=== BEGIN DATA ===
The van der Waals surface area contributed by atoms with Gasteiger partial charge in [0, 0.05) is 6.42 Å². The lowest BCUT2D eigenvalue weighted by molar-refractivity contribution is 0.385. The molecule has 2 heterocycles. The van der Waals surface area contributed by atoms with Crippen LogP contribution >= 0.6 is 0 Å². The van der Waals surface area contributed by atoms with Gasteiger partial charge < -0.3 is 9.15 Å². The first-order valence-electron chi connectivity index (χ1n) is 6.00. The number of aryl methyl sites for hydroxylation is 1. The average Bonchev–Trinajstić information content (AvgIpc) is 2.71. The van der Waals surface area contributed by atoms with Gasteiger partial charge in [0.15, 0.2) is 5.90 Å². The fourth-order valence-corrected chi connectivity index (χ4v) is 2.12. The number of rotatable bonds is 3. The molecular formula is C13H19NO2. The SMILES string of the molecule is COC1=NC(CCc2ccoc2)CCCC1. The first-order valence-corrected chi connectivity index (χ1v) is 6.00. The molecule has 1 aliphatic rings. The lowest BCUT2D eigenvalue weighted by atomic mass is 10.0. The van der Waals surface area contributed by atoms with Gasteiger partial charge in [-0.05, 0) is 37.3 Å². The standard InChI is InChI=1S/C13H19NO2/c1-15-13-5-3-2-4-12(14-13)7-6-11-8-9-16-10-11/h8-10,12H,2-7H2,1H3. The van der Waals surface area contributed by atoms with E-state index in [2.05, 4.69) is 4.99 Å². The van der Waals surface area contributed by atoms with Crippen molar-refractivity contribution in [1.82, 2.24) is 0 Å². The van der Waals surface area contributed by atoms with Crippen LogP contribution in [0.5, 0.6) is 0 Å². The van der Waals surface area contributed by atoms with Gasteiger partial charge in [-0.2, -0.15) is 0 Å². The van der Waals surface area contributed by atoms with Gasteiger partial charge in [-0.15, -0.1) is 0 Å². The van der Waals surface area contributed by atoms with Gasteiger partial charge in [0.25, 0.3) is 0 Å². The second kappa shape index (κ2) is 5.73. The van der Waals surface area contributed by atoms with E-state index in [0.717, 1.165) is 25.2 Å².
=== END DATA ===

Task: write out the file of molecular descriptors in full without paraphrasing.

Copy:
The van der Waals surface area contributed by atoms with Gasteiger partial charge in [0, 0.05) is 6.42 Å². The lowest BCUT2D eigenvalue weighted by molar-refractivity contribution is 0.385. The molecule has 2 heterocycles. The van der Waals surface area contributed by atoms with Crippen LogP contribution >= 0.6 is 0 Å². The van der Waals surface area contributed by atoms with Gasteiger partial charge < -0.3 is 9.15 Å². The first-order valence-electron chi connectivity index (χ1n) is 6.00. The number of aryl methyl sites for hydroxylation is 1. The average Bonchev–Trinajstić information content (AvgIpc) is 2.71. The van der Waals surface area contributed by atoms with Gasteiger partial charge in [0.15, 0.2) is 5.90 Å². The fourth-order valence-corrected chi connectivity index (χ4v) is 2.12. The number of rotatable bonds is 3. The molecular formula is C13H19NO2. The SMILES string of the molecule is COC1=NC(CCc2ccoc2)CCCC1. The first-order valence-corrected chi connectivity index (χ1v) is 6.00. The molecule has 1 aliphatic rings. The lowest BCUT2D eigenvalue weighted by atomic mass is 10.0. The van der Waals surface area contributed by atoms with Gasteiger partial charge in [-0.05, 0) is 37.3 Å². The standard InChI is InChI=1S/C13H19NO2/c1-15-13-5-3-2-4-12(14-13)7-6-11-8-9-16-10-11/h8-10,12H,2-7H2,1H3. The van der Waals surface area contributed by atoms with E-state index in [2.05, 4.69) is 4.99 Å². The van der Waals surface area contributed by atoms with Crippen molar-refractivity contribution in [1.82, 2.24) is 0 Å². The van der Waals surface area contributed by atoms with Crippen LogP contribution in [0.5, 0.6) is 0 Å². The van der Waals surface area contributed by atoms with Gasteiger partial charge in [-0.2, -0.15) is 0 Å². The van der Waals surface area contributed by atoms with Gasteiger partial charge in [-0.15, -0.1) is 0 Å². The van der Waals surface area contributed by atoms with Gasteiger partial charge in [0.25, 0.3) is 0 Å². The second kappa shape index (κ2) is 5.73. The van der Waals surface area contributed by atoms with E-state index in [0.717, 1.165) is 25.2 Å².